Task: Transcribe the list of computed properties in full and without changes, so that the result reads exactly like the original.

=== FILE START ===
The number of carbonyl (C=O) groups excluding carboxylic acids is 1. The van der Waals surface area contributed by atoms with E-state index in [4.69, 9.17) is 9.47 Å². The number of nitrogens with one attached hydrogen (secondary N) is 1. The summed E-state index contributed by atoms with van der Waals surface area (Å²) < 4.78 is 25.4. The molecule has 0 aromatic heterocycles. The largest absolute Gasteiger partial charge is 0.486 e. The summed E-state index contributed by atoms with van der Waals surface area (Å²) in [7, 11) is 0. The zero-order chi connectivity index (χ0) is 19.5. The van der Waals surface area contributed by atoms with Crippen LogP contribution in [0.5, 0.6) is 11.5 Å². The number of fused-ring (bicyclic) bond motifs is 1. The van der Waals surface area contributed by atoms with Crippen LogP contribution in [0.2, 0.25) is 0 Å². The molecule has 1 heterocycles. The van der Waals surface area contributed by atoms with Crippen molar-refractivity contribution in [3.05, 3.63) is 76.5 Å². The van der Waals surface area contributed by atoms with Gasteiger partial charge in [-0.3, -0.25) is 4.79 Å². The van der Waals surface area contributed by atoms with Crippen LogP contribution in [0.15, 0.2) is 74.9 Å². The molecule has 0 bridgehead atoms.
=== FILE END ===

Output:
The number of carbonyl (C=O) groups excluding carboxylic acids is 1. The van der Waals surface area contributed by atoms with E-state index in [4.69, 9.17) is 9.47 Å². The number of nitrogens with one attached hydrogen (secondary N) is 1. The summed E-state index contributed by atoms with van der Waals surface area (Å²) < 4.78 is 25.4. The molecule has 0 aromatic heterocycles. The largest absolute Gasteiger partial charge is 0.486 e. The summed E-state index contributed by atoms with van der Waals surface area (Å²) in [7, 11) is 0. The zero-order chi connectivity index (χ0) is 19.5. The van der Waals surface area contributed by atoms with Crippen LogP contribution in [0.5, 0.6) is 11.5 Å². The number of fused-ring (bicyclic) bond motifs is 1. The van der Waals surface area contributed by atoms with Crippen LogP contribution in [0.2, 0.25) is 0 Å². The molecule has 1 heterocycles. The van der Waals surface area contributed by atoms with Crippen molar-refractivity contribution in [3.05, 3.63) is 76.5 Å². The van der Waals surface area contributed by atoms with Gasteiger partial charge in [-0.3, -0.25) is 4.79 Å². The van der Waals surface area contributed by atoms with Crippen LogP contribution in [0.15, 0.2) is 74.9 Å². The molecule has 0 bridgehead atoms.